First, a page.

A British chip-design company has sold its mobile and GPS location-finding tech wing to Samsung for $310 million (£198m).
Cambridge-based biz CSR sealed the deal today, according to a regulatory notice from the London Stock Exchange. It will shift 310 employees, and an attractive sheaf of patents, over to the South Korean electronics giant.
The acquisition will give Samsung 21 US patents and a perpetual licence on CSR's handset connectivity technology.
CSR will cease to work on mobile connectivity and location technology, but will sell its existing products and funnel the extra cash into accelerating research into five other areas: voice and music; in-car entertainment and information; indoor location finding; imaging; and Bluetooth gubbins.
CSR is a fabless operation: its customers buy the rights to use the chip blueprints and do the actual manufacturing. The company largely designs the electronics for wireless communications, such as Bluetooth and Wi-Fi. Since merging with Californian company Zoran in February, it cooks up video processors too.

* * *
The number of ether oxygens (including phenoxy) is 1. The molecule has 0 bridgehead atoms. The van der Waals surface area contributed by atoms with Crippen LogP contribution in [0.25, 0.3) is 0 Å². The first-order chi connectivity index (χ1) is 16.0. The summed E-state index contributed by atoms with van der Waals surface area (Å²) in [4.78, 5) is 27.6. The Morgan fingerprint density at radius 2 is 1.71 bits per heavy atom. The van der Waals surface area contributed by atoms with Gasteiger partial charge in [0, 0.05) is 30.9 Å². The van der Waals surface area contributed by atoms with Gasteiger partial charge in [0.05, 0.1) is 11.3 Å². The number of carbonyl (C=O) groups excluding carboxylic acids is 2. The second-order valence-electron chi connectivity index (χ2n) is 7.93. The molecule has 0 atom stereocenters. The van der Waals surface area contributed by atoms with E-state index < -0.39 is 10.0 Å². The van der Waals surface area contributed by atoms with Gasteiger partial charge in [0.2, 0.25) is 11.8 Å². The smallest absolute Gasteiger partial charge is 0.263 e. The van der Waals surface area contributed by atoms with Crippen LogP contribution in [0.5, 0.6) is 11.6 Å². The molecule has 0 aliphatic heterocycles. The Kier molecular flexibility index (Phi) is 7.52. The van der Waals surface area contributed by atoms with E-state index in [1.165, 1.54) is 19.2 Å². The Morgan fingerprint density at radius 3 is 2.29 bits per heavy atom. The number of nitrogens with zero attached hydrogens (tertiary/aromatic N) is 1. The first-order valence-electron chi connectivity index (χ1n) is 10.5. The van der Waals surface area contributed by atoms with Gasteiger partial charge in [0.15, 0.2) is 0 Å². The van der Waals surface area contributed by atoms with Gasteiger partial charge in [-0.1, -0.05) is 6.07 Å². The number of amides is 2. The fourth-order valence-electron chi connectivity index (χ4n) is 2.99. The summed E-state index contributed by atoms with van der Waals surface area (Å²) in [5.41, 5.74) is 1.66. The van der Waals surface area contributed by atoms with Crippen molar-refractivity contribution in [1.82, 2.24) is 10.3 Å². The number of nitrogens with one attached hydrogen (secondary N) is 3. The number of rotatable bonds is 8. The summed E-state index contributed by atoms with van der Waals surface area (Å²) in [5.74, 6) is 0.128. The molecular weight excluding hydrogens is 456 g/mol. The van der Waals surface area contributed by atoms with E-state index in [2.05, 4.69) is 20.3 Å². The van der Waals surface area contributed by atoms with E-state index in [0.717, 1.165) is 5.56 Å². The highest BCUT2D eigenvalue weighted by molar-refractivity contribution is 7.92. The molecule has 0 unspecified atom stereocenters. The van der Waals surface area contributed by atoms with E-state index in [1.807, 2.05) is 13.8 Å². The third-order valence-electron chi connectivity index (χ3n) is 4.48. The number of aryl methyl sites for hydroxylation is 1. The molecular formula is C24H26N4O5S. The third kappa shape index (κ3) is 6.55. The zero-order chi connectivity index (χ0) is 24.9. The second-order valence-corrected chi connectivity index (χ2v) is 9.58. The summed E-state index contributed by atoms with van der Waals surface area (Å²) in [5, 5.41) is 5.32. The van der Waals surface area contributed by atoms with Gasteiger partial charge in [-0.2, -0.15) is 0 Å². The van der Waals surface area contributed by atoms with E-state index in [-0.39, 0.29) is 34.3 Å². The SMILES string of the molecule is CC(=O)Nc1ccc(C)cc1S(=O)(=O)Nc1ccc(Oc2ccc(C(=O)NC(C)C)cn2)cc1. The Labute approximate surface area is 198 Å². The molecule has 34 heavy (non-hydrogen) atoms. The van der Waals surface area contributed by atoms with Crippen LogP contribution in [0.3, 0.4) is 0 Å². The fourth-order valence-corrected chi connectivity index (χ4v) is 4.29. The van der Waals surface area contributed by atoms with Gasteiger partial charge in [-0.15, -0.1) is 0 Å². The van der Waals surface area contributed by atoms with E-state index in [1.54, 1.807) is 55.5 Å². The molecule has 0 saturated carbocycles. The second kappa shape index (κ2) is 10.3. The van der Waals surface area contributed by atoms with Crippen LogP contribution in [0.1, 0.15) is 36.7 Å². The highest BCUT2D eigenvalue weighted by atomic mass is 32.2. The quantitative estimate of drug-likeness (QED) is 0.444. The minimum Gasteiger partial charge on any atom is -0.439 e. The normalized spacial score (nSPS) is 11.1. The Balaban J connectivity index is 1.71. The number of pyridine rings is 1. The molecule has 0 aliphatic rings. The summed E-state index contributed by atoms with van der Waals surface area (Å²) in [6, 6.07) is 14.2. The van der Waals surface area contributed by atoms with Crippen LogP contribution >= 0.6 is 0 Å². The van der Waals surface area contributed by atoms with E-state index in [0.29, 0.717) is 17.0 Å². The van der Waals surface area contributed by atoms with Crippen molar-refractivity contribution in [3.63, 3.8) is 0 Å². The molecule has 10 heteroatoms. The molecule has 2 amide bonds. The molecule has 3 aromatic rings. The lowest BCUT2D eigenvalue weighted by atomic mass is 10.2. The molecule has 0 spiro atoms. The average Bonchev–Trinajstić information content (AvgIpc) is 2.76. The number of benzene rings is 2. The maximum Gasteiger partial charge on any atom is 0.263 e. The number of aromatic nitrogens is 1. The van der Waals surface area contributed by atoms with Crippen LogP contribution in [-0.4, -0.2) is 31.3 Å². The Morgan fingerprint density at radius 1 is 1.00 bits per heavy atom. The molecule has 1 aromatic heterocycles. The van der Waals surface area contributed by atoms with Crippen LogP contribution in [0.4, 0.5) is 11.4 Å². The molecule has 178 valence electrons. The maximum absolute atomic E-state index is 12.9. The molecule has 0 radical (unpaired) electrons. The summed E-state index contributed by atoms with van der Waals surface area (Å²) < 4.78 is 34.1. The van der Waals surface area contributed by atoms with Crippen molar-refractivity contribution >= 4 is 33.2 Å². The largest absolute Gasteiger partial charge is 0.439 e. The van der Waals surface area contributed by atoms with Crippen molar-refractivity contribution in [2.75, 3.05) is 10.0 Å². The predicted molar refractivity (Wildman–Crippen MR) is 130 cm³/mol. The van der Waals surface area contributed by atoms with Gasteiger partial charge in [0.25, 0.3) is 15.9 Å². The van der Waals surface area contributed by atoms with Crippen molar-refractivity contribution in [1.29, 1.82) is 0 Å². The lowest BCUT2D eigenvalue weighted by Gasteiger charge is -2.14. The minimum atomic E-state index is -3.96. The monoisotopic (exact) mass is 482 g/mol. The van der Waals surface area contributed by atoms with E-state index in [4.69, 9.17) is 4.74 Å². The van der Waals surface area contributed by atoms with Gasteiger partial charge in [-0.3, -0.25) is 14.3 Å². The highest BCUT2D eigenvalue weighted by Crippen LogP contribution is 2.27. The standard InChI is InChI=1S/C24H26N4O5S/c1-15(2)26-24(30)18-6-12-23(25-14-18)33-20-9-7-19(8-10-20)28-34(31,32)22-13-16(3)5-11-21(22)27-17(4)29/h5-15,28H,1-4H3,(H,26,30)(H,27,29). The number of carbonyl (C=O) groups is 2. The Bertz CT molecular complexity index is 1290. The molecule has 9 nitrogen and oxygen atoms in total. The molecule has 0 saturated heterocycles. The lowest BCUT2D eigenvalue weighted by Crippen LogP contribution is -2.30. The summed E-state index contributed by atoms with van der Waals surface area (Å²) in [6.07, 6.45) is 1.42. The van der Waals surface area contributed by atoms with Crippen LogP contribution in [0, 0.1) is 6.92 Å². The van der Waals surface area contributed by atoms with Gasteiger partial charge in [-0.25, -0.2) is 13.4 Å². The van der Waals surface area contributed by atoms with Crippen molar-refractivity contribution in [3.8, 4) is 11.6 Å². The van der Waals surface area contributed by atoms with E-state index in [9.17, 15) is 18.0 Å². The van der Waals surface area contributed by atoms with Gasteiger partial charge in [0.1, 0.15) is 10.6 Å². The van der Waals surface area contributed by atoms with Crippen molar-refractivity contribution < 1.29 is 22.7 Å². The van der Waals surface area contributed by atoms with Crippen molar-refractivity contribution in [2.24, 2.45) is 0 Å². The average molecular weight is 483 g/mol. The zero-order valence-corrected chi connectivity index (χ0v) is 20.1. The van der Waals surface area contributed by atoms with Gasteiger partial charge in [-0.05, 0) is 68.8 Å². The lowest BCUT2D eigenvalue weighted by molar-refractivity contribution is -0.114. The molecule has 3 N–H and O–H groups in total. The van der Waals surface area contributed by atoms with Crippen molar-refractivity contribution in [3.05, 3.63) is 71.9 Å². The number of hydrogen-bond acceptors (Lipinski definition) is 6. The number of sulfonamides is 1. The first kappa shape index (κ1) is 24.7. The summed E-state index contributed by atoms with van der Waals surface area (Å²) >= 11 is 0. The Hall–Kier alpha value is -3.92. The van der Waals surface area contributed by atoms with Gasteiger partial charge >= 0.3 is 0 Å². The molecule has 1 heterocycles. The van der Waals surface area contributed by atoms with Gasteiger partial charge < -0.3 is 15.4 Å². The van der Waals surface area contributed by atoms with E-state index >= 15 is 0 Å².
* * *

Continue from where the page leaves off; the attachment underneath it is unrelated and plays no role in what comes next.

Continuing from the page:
Samsung is putting an extra $34.4m into CSR (formerly Cambridge Silicon Radio) by buying up 4.9 per cent share. The chip designer's shareholders are promised $285m of the cash. The deal is to be completed by the end of the year.
In the past twelve months, CSR banked revenues of £908m and a net profit of £21.8m. The company's ongoing headcount will be 2,120. ®